I’ve been thinking lately about the emotional labor involved in library work. Library workers do a lot of heavy lifting in the emotional labor department. It’s a crucial expectation in libraries. In fact, keeping a positive customer experience is considered integral to the job. According to the OCLC and IMLS’ Competency Index for the Library Field (2014) a librarian “[t]reats users in a welcoming, professional manner and provides other staff with an example of positive customer service” as one of its core customer service competencies.

I recently read an interesting article in The Student Research Journal by Kelsey Simon of Valdosta State University. It’s called “Emotional Labor, Stressors, and Librarians Who Work with the Public University.” Simon points out that emotional labor can be a source of stress, but distinguishes between stress levels found in surface acting, where a library worker must fake their emotional response, leading to emotional exhaustion and burnout. and deep acting, which involves moving the interior emotional state to align with the positivity of the interaction. Studies of emotional labor have found deep acting to be far less harmful than surface acting.

Simon’s paper reaches an interesting conclusion surrounding social sharing of negative interactions. Organizations with high levels of emotional labor have found that workers experience better results when they can share and commiserate about the hardships of negative customer interactions.

Places like banks and retail stores are designed to have a “frontstage” and a “backstage”. In the “frontstage” area, workers must act and be prepared to fulfill the organizational culture with regards to service transactions and expected emotional displays, which often means the heavy use of emotional labor. The “backstage” area is where workers can go afterwards to drop this facade, and socially share, or “vent” about poor customer interactions.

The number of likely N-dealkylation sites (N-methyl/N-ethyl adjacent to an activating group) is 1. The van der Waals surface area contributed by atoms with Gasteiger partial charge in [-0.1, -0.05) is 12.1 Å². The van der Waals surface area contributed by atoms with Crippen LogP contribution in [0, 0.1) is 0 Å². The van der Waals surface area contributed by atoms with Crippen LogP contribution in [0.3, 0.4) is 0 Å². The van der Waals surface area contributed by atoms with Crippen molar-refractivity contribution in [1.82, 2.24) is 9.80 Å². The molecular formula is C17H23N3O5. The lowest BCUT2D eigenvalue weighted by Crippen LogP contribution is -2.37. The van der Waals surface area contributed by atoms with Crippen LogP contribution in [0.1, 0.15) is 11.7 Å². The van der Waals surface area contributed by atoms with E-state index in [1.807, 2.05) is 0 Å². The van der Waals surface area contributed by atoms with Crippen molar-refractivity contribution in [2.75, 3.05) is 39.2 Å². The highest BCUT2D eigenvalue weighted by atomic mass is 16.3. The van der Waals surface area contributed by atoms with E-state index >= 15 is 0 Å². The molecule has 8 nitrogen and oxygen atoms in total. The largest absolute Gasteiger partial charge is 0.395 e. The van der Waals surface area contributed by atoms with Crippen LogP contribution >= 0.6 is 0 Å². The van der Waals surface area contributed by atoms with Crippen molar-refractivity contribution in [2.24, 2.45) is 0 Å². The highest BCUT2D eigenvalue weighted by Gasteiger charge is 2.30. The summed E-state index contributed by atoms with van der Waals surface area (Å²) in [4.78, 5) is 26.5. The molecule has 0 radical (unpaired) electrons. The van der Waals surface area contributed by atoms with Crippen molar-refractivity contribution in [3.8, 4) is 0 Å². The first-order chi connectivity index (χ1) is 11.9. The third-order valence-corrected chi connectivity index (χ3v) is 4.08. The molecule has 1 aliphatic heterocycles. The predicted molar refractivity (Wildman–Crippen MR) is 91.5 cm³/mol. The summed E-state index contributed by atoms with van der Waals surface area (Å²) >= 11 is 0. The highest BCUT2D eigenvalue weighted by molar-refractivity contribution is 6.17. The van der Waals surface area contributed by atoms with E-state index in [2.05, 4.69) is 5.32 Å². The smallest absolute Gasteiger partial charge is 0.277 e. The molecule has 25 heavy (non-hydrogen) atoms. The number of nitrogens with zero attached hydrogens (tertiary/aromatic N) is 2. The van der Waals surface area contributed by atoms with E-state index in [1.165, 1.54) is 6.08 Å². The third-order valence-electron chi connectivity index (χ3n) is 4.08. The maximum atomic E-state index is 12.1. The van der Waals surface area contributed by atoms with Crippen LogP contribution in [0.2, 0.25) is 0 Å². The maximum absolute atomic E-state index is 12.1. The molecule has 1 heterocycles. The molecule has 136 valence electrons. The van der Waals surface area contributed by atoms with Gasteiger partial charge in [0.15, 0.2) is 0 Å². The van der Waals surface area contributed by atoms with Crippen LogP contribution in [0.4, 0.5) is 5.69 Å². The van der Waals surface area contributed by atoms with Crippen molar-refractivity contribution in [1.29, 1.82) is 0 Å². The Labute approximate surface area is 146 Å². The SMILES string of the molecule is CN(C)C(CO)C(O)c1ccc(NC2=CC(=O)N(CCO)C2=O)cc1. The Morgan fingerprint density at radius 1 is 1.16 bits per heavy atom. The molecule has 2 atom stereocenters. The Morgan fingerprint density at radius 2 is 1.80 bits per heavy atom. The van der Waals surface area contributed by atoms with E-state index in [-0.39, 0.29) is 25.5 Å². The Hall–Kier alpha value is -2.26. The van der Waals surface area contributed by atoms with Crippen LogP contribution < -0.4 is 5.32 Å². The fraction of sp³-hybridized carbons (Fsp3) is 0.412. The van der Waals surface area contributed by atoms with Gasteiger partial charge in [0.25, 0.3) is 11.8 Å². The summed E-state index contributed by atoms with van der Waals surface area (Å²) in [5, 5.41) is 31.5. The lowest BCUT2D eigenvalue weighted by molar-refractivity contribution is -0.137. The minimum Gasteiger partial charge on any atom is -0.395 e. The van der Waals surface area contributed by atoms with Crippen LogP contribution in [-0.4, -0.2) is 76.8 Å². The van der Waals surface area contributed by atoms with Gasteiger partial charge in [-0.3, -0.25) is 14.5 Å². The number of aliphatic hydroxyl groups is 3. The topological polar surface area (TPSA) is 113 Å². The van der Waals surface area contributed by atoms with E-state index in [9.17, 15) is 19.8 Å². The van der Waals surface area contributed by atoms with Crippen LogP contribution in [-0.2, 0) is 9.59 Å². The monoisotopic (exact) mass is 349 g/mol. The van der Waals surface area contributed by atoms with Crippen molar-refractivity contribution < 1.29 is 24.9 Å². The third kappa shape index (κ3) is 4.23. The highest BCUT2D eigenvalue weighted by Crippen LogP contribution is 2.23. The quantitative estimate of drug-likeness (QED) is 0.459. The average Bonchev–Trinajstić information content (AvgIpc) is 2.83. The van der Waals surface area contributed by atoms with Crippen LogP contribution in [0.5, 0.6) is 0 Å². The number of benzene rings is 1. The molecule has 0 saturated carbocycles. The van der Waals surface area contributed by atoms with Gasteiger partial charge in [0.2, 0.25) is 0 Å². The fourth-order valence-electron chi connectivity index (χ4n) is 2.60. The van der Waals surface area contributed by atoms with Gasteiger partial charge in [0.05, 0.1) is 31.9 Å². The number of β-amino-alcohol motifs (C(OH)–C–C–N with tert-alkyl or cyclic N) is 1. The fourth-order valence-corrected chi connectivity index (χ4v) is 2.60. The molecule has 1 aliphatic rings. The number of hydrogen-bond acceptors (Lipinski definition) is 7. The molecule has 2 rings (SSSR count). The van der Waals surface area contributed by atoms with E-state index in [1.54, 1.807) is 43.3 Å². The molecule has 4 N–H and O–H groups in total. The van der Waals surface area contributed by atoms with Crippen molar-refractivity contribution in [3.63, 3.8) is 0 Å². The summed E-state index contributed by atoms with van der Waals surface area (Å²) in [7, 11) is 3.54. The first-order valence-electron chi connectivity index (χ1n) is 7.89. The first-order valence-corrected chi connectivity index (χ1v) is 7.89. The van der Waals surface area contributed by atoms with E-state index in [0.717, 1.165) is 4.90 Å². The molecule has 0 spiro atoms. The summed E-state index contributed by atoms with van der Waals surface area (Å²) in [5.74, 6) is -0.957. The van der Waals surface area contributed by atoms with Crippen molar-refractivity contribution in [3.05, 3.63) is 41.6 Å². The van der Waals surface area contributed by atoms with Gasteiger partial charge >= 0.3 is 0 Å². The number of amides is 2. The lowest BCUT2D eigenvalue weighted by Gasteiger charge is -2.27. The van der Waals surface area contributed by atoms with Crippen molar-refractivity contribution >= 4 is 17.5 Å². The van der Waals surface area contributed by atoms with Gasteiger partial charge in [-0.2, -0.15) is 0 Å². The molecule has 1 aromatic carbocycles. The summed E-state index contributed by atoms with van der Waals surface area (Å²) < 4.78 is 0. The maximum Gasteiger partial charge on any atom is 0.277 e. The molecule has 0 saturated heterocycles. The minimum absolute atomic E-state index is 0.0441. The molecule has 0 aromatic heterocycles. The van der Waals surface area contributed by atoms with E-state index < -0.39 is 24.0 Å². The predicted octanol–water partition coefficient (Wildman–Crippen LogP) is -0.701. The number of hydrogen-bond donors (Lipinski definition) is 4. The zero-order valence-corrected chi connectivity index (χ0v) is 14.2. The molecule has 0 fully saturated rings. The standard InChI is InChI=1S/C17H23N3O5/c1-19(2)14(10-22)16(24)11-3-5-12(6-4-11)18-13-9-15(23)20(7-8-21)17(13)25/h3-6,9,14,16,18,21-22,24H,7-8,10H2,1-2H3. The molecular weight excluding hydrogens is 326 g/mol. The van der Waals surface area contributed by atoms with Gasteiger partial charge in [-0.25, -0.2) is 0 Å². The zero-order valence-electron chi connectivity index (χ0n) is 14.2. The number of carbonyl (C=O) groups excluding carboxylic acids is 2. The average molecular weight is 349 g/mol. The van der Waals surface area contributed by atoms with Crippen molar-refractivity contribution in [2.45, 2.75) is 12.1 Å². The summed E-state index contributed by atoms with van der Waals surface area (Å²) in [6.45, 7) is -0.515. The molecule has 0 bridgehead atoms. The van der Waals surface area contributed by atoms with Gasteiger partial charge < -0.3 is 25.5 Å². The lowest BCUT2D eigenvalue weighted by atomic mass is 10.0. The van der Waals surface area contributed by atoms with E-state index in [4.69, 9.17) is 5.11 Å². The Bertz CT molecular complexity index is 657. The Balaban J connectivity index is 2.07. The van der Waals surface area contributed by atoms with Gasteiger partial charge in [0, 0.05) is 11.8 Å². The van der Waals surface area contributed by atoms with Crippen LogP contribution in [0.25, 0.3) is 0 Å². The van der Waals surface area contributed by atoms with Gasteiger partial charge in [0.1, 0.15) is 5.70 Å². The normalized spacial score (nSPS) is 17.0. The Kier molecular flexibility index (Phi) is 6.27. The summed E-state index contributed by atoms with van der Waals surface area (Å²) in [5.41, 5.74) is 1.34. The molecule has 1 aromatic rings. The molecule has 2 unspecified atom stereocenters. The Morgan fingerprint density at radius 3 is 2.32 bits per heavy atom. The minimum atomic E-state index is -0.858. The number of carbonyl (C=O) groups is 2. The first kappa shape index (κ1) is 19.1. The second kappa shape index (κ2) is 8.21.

(Simon, 6)

What McCance, et al. (2013) found was that social sharing gave those using emotional labor in their research a way to feel relieved after distressing interactions. They suggested that a socially accepting space must first be created so that sharing can occur without fear. A workplace where one might be judged for social sharing would not help with the stress caused from emotional labor but could even increase it. However, should a socially acceptable place and culture be created, their research showed that workers felt better after venting about the interactions they had and went into their next session of emotional labor use harboring fewer negative emotions.

(Simon, 6)

Focusing in on social sharing is interesting to me. It’s the sort of thing that could feasibly be done in libraries with very little funding. A key component is building a culture where social sharing is encouraged and accepted. That would be a much more difficult task than simply creating a “backstage” area for the social sharing to take place.

Cultural change is always tricky. I think that social sharing in some cases goes against the natural grain of the library field, which focuses so strongly on being pleasant and welcoming. It’s difficult for library workers to know exactly where to draw the line, and then summon the strength to stand up for themselves and stop the interaction when it becomes abusive or violent. This is particularly important in the public library field. But beyond stopping problematic interactions, there needs to be space for workers to “decompress” after the interactions. And that means that library supervisors and managers should encourage sharing and support, rather than worrying that the process is “too negative.”

There needs to be a deliberate approach to re-thinking our customer service patterns in libraries. I think we can glean some valuable practices from the retail world while retaining the distinctive “flavor” of libraries. It’s going to take a lot of support from management, and a conscious effort on the part of workers to break old habits. But the upside is tremendous: a happier, healthier workplace where the emotional labor of the job is seen and recognized.